She kissed the ground before this slave; and he raised his head towards her, and said, Wo to thee! Wherefore hast thou remained away until this hour? The other blacks have been here drinking wine, and each of them has gone away with his mistress; and I refused to drink on thy account.—She answered, O my master, and beloved of my heart, knowest thou not that I am married to my cousin, and that I abhor every man who resembles him, and hate myself while I am in his company? If I did not fear to displease thee, I would reduce the city to ruins, so that the owl and the raven should cry in it, and would transport its stones beyond Mount Kaf. 3—Thou liest, thou infamous woman, replied the slave; and I swear by the generosity of the blacks (and if I speak not truth, may our valour be as the valour of the whites), that if thou loiter as thou hast now done till this hour, I will no longer give thee my company, nor approach thy person, thou faithless one! Dost thou inconvenience me for the sake of thine own pleasure, thou filthy wretch, and vilest of the whites?—When I heard (continued the King) their words, and witnessed what passed between them, the world became dark before my face, and I knew not where I was.—My cousin still stood weeping, and abasing herself before him, and said, O my beloved, and treasure of my heart, there remaineth to me none but thee for whom I care, and if thou cast me off, alas for me! O my beloved! O light of mine eye!—Thus she continued to weep, and to humble herself before him, until he became pacified towards her; upon which she rejoiced, and arose, and, having disrobed herself, said to him, O my master, hast thou here anything that thy maid may eat? He answered, Uncover the dough-pan; it contains some cooked rats’ bones: eat of them, and pick them; and take this earthen pot: thou wilt find in it some buzah 4 to drink. So she arose, and ate and drank, and washed her hands; after which she lay down by the side of the slave, upon the stalks of sugar-cane, and covered herself with his tattered clothes and rags.  3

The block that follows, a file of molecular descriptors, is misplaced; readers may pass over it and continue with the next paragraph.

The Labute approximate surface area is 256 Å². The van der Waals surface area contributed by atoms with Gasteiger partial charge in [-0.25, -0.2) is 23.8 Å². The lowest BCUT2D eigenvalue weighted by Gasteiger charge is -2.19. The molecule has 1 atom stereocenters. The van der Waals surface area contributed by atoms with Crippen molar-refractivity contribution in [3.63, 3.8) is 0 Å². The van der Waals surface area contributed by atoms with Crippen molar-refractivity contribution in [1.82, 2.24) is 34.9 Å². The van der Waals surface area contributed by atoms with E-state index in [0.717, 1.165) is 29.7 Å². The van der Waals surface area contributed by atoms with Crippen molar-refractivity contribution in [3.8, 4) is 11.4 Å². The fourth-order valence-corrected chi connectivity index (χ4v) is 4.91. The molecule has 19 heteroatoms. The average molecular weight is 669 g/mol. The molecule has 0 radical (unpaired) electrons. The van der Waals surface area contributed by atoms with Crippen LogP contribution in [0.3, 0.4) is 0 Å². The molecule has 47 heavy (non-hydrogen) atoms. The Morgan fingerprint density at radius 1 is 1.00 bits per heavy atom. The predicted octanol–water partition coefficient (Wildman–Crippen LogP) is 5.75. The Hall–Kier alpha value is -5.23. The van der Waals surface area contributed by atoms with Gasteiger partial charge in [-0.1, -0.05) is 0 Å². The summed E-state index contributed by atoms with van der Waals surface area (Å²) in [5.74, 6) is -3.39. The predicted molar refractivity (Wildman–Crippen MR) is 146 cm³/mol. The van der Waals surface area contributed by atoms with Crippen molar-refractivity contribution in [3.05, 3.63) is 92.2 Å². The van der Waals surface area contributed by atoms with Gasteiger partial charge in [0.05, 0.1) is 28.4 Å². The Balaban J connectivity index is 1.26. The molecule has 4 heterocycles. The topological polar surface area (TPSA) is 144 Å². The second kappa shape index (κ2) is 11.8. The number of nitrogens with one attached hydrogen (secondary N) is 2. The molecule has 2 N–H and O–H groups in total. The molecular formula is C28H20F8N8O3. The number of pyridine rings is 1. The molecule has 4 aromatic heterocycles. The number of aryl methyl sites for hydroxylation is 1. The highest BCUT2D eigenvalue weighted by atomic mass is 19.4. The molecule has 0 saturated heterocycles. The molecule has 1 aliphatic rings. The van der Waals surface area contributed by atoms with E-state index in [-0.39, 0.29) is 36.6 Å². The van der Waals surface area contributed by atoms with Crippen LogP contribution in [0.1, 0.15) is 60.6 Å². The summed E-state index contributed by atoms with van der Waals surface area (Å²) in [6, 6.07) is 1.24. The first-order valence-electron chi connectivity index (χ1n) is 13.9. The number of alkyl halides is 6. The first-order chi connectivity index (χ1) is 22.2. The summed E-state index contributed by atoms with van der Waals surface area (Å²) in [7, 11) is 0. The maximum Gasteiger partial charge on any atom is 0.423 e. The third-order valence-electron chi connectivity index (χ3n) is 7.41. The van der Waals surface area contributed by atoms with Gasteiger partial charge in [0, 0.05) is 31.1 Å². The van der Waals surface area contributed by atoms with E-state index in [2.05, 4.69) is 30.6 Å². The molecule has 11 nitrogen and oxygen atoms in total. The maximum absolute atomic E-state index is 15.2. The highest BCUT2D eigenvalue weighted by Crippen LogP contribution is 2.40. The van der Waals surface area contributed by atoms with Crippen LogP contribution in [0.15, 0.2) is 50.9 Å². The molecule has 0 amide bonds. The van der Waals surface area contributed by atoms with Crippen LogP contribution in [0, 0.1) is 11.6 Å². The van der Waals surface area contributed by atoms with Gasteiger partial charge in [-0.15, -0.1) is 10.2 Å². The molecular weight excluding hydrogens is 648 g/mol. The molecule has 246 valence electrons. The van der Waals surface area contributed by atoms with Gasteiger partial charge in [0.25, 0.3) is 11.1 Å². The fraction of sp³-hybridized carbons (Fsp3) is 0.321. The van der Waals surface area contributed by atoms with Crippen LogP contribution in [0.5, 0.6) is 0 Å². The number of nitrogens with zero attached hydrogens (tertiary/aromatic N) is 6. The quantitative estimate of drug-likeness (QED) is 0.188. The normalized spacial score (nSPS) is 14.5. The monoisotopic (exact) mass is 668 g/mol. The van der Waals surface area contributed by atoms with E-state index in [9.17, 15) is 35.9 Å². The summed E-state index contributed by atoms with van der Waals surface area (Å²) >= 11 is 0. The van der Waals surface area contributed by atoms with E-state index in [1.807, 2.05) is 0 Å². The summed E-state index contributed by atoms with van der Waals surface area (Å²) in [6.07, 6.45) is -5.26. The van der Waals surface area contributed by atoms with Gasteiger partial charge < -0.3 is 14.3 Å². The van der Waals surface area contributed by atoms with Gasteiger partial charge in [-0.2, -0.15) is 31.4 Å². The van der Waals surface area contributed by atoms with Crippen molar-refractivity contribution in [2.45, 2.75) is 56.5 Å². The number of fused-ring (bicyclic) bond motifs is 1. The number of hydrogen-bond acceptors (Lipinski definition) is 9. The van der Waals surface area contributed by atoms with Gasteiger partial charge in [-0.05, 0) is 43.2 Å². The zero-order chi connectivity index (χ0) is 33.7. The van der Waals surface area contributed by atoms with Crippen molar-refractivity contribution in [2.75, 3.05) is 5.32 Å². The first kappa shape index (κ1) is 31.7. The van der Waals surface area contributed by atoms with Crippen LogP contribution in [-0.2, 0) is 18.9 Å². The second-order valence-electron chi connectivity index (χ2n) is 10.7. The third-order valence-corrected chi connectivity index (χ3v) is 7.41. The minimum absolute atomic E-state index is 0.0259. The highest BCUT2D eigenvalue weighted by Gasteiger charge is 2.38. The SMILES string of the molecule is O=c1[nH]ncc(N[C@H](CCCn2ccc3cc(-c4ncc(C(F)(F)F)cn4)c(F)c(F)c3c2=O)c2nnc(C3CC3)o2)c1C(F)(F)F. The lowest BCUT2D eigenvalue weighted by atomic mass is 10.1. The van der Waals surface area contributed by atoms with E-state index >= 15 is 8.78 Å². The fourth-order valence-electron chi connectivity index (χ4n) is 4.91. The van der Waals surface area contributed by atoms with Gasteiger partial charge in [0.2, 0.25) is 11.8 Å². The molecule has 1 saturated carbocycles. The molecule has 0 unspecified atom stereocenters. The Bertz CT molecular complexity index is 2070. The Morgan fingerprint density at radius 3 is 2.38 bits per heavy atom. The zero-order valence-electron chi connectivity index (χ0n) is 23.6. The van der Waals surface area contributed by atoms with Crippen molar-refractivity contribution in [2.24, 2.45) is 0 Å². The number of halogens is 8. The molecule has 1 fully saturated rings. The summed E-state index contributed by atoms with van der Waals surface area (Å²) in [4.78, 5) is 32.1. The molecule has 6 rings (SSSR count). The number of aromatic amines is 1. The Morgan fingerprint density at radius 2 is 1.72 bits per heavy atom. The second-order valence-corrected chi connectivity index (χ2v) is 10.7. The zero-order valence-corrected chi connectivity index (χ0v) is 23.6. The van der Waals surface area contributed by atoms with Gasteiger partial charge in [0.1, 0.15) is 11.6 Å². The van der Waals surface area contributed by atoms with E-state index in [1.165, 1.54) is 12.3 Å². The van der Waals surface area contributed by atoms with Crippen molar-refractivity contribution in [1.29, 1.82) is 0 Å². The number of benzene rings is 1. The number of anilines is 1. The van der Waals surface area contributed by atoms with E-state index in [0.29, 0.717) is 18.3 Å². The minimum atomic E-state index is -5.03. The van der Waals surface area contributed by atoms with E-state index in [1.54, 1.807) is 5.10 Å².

When I saw her do this, I became unconscious of my existence, and, descending from the roof of the kubbeh, entered, and took the sword from the side of my cousin, with the intention of killing them both. I struck the slave upon his neck, and thought that he was killed; but the blow, which I gave with the view of severing his head, only cut the gullet and skin and flesh; and when I thought that I had killed him, he uttered a loud snore, upon which my cousin started up, and, as soon as I had gone, took the sword, and returned it to its scabbard, and came back to the city and to the palace, and lay down again in my bed, in which she remained until the morning.  4
  On the following day, I observed that my cousin had cut off her hair, and put on the apparel of mourning; and she said to me, O my cousin, blame me not for what I do; for I have received news that my mother is dead, and that my father hath been slain in a holy war, and that one of my two brothers hath died of a poisonous sting, and the other by the fall of a house: it is natural, therefore, that I should weep and mourn. On hearing these words, I abstained from upbraiding her, and said, Do what seemeth fit to thee; for I will not oppose thee. Accordingly, she continued mourning and weeping and wailing a whole year; after which she said to me, I have a desire to build for myself, in thy palace, a tomb, with a kubbeh, that I may repair thither alone to mourn, and I will call it the House of Lamentations. I replied, Do what thou seest fit. So she built for herself a house for mourning, with a kubbeh in the middle of it, like the tomb of a saint; after which she removed thither the slave, and there she lodged him. He was in a state of excessive weakness, and unable to render her any service, though he drank wine; and from the day on which I had wounded him, he had never spoken; yet he remained alive, because the appointed term of his life had not expired. My cousin every day visited him in this tomb early and late, to weep and mourn over him, and took to him wine to drink, and boiled meats; and thus she continued to do, morning and evening, until the expiration of the second year, while I patiently suffered her, till, one day, I entered her apartments unawares, and found her weeping, and slapping her face, and repeating these verses:—